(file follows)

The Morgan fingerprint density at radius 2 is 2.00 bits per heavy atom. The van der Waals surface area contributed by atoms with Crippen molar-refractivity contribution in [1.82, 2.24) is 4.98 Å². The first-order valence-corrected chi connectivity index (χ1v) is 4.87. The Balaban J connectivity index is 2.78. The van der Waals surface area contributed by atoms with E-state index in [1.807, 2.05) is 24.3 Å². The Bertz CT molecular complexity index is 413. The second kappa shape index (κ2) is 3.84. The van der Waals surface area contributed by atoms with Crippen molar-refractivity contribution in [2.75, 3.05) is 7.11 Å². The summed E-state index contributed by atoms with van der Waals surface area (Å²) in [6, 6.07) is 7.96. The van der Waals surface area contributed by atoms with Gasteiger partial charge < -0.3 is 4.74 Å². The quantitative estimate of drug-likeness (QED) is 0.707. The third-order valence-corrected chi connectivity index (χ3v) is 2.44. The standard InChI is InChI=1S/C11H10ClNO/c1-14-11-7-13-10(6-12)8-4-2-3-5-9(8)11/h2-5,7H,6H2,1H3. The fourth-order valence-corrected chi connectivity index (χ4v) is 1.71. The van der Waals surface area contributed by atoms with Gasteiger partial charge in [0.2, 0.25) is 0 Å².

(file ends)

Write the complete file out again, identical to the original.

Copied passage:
The Morgan fingerprint density at radius 2 is 2.00 bits per heavy atom. The van der Waals surface area contributed by atoms with Crippen molar-refractivity contribution in [1.82, 2.24) is 4.98 Å². The first-order valence-corrected chi connectivity index (χ1v) is 4.87. The Balaban J connectivity index is 2.78. The van der Waals surface area contributed by atoms with E-state index in [1.807, 2.05) is 24.3 Å². The Bertz CT molecular complexity index is 413. The second kappa shape index (κ2) is 3.84. The van der Waals surface area contributed by atoms with Crippen molar-refractivity contribution in [2.75, 3.05) is 7.11 Å². The summed E-state index contributed by atoms with van der Waals surface area (Å²) in [6, 6.07) is 7.96. The van der Waals surface area contributed by atoms with Gasteiger partial charge < -0.3 is 4.74 Å². The quantitative estimate of drug-likeness (QED) is 0.707. The third-order valence-corrected chi connectivity index (χ3v) is 2.44. The standard InChI is InChI=1S/C11H10ClNO/c1-14-11-7-13-10(6-12)8-4-2-3-5-9(8)11/h2-5,7H,6H2,1H3. The fourth-order valence-corrected chi connectivity index (χ4v) is 1.71. The van der Waals surface area contributed by atoms with Gasteiger partial charge in [0.2, 0.25) is 0 Å².